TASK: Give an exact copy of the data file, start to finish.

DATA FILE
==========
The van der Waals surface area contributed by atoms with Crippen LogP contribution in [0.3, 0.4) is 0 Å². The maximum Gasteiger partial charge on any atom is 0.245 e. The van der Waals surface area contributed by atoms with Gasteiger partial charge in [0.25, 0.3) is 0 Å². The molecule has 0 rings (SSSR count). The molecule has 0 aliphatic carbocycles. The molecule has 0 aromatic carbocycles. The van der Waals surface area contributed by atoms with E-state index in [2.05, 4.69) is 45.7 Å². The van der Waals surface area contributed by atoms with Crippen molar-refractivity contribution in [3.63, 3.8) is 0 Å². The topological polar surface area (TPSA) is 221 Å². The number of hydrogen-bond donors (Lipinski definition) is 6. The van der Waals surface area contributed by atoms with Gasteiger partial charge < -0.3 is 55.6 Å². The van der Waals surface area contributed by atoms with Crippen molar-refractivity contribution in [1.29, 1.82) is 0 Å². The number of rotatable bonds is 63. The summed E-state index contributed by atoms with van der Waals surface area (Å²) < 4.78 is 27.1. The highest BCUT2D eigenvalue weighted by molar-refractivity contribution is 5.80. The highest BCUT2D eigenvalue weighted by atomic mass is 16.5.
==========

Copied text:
The van der Waals surface area contributed by atoms with Crippen LogP contribution in [0.3, 0.4) is 0 Å². The maximum Gasteiger partial charge on any atom is 0.245 e. The van der Waals surface area contributed by atoms with Gasteiger partial charge in [0.25, 0.3) is 0 Å². The molecule has 0 rings (SSSR count). The molecule has 0 aliphatic carbocycles. The molecule has 0 aromatic carbocycles. The van der Waals surface area contributed by atoms with E-state index in [2.05, 4.69) is 45.7 Å². The van der Waals surface area contributed by atoms with Crippen molar-refractivity contribution in [3.63, 3.8) is 0 Å². The topological polar surface area (TPSA) is 221 Å². The number of hydrogen-bond donors (Lipinski definition) is 6. The van der Waals surface area contributed by atoms with Gasteiger partial charge < -0.3 is 55.6 Å². The van der Waals surface area contributed by atoms with Crippen molar-refractivity contribution in [1.29, 1.82) is 0 Å². The number of rotatable bonds is 63. The summed E-state index contributed by atoms with van der Waals surface area (Å²) < 4.78 is 27.1. The highest BCUT2D eigenvalue weighted by molar-refractivity contribution is 5.80. The highest BCUT2D eigenvalue weighted by atomic mass is 16.5.